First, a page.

Research shows that feedback has overall positive impact on learning, but can also have significant negative effect. Negative effects usually ocurr when feedback is (taken to be) directed at a persons ego, not the skill. This can be hard to separate and feedback is often hard to take. However, for this reason feedback provides a significant competitive advantage. It is important to not take feedback as a critique of ones person but of the skill.

Types of Feedback

There are three levels of feedback from least to most granular:

  1. Outcome based feedback: Gives a single piece of information, e.g. a single grade, pass / fail information. This is the most frequent and easiest to obtain, but also gives the least information
  2. Informational feedback: Informational feedback is more detailed than outcome based feedback, basically it is feedback on each line item that contributes to the outcome. On an exam, this could be feedback on each question (vs the whole exam, which would be outcome based).
  3. Corrective feedback: This type of feedback not only tells you what went wrong but also how the correct solution looks and why that is the case. This is the hardest type of feedback to get. Its important that it comes from an actual expert, otherwise it might be wrong, misleading and hurtful.

You need to be careful when trying to upgrade feedback, because the information might not actually be there.

Ways to Improve Feedback

  1. Noice cancellation: Remove as much noise from measurements as possible and focus on metrics that more directly tell you what you want to know. E.g. when looking for feedback on the quality of your blog posts, don't use views as feedback (depends on a wide number of uncontrollable factors) but the rate of people reading a post until the end.
  2. Difficulty sweet spot: Feedback is information, and the information content is the highest when it is unpredictable. Optimize the difficulty so that you don't know in advance what kind of feedback you will be getting. Don't make things too easy, but also do not make them impossibly hard.
  3. Meta feedback: Meta feedback is feedback on the overall learning process, e.g. monitoring the learrning rate.
  4. Rapid fire feedback: Getting lots of feedback early on can be very helpful because (a) it takes away the fear from feedback and (b) knowing your work will be evaluated is a huge motivator for doing a good job.

Principle 7: Retention: Stop Filling a Leaky Bucket

Forgetting is a problem when learning. It is a natural process and can't be fully prevented, but minimizing its effect on the learning effort is important for effective learning.

Theories About Forgetting

There are three theories about forgetting:

  1. Decay: Memories just fade over time.
  2. Inference: Old memories are (partially) overwritten by newer ones. This is a common phenomenon when learning a new foreign language (e.g. Spanish) makes it harder to speak an older one (e.g. French).
  3. Forgotten cues: The information is still there, but the cue needed to access it is forgotten. This could explain the tip of the tongue problem.

No theory can explain forgetting by itself completely, so they might all be in force to different degrees for different memories.

Ways to Prevent Forgetting

There are four ways presented in how we can slow down or prevent forgetting:

  1. Spaced repetition: Spaced repetition algorithms optimize when to retrieve a certain item in order to not foget this and move it to long term memory. This is used in flash card systems such as Anki.
  2. Procedularization: Procedures (e.g. riding a bycicle) are forgotten much more slowly than abstract facts. Another case is "muscle memory" for keyboard shortcuts or passwords. Learning skills to the level where they become automatic procedures is useful in preventing forgetting.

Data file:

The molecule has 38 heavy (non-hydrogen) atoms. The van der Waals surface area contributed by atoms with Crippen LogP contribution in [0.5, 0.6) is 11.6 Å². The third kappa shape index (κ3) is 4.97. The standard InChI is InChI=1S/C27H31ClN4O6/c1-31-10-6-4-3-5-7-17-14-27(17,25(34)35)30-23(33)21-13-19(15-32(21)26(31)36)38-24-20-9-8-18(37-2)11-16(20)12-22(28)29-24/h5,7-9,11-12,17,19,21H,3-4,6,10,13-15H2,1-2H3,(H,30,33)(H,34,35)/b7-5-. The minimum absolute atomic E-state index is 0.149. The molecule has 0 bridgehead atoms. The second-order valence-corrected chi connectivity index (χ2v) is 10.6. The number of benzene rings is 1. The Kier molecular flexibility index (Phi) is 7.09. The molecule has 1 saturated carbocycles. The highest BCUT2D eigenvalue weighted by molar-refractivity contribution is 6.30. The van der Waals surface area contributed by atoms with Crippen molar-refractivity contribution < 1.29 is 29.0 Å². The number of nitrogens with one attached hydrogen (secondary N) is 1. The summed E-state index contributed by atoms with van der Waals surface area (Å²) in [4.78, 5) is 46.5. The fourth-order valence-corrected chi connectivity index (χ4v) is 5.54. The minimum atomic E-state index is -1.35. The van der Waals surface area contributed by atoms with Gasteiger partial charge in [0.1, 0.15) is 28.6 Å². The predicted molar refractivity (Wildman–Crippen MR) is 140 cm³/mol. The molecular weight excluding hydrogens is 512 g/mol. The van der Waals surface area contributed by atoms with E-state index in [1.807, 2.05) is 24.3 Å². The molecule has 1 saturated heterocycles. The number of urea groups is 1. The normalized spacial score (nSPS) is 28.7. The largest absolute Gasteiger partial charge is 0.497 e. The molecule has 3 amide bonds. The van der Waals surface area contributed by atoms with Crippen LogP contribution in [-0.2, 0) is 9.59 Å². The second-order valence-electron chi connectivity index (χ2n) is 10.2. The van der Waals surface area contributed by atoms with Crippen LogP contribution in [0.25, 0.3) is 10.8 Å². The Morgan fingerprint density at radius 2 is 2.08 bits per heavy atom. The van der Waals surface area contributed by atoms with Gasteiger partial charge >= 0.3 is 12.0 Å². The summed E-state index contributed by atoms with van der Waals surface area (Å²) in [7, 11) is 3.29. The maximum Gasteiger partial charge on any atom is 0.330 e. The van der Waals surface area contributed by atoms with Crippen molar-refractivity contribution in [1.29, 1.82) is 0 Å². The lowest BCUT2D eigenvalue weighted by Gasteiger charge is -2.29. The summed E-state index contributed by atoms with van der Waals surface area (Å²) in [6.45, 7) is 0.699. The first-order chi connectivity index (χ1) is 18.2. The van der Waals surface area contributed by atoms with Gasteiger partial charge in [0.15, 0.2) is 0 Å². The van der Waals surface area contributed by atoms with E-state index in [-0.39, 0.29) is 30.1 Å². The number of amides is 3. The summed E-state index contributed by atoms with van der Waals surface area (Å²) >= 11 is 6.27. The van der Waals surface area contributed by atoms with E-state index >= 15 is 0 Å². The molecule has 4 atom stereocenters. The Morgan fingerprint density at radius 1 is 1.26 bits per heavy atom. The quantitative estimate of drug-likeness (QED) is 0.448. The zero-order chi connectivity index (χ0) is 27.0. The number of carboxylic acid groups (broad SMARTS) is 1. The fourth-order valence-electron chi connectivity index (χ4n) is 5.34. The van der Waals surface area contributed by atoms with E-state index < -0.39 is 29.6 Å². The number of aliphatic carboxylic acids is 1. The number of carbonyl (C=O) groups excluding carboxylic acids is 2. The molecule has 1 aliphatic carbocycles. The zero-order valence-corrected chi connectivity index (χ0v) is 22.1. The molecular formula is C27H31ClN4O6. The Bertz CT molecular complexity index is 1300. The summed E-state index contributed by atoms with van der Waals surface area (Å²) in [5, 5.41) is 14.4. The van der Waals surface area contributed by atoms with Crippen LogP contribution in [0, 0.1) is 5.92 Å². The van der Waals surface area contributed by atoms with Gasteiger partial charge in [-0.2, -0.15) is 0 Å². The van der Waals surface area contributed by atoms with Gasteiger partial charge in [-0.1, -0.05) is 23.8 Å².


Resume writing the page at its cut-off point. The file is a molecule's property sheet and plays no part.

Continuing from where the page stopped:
3. Overlearning: Once a small skill or fact is fully learned, learning it more might not improve performance, but it can prevent forgetting. In a way, this might be seen as the early stage of procedularization.
  4. Mnemonics: Mnemonic techniques make it easier to remember hard to remember information such as numbers by associating them with easier to remember things such as images or stories. While they clearly work, they can be somewhat brittle and work best for memorizing abstract facts - something that isn't that useful to remember anymore.

Principle 8: Intuition: Go Deep Before Building Up

Story: Richard Feynman

This chapter starts with a story about Richard Feynman, the famous physicist. It explains how Feynman's in-depth understanding of Mathematics and Physics on a first-principle level gave him an extrodinary intuition. Feynmans moto was Don't fool yourself - and you are the easiest to fool!. He also used to think of concrete examples when trying to understand something abstract.

First Principle Thinking

First principle thinking, i.e. understanding something based on the fundamental principles has been shown to be much more powerful and lead to better intuition than shallower levels of thinking, such as understanding by analogy or pattern matching. However, it is also requires expert knowledge and is this not possible to do in the beginning.

Feynman Technique

Young's Feynman Technique is an exercise in understanding something based on first principles. It consists of two steps:

  1. Write a concept or problem on the top of a sheet of paper.
  2. Then write an explanation. For a concept explain it to somebody who doesn't know anything about it. For a problem explain in detail how a solution works and why.

This can be applied to things you don't understand, problems you're stuck on and to expand your intuition.

How to Build Intuition

  1. Don't give up on hard problems. When you are about to give up, set a struggle timer, to e.g. give yourself another ten minutes to work on the problem and stop then.
  2. Prove or explain something to understand it. An example is to draw a bicycle to explain how it works.
  3. Use a concrete example when thinking about an abstract concept or technique.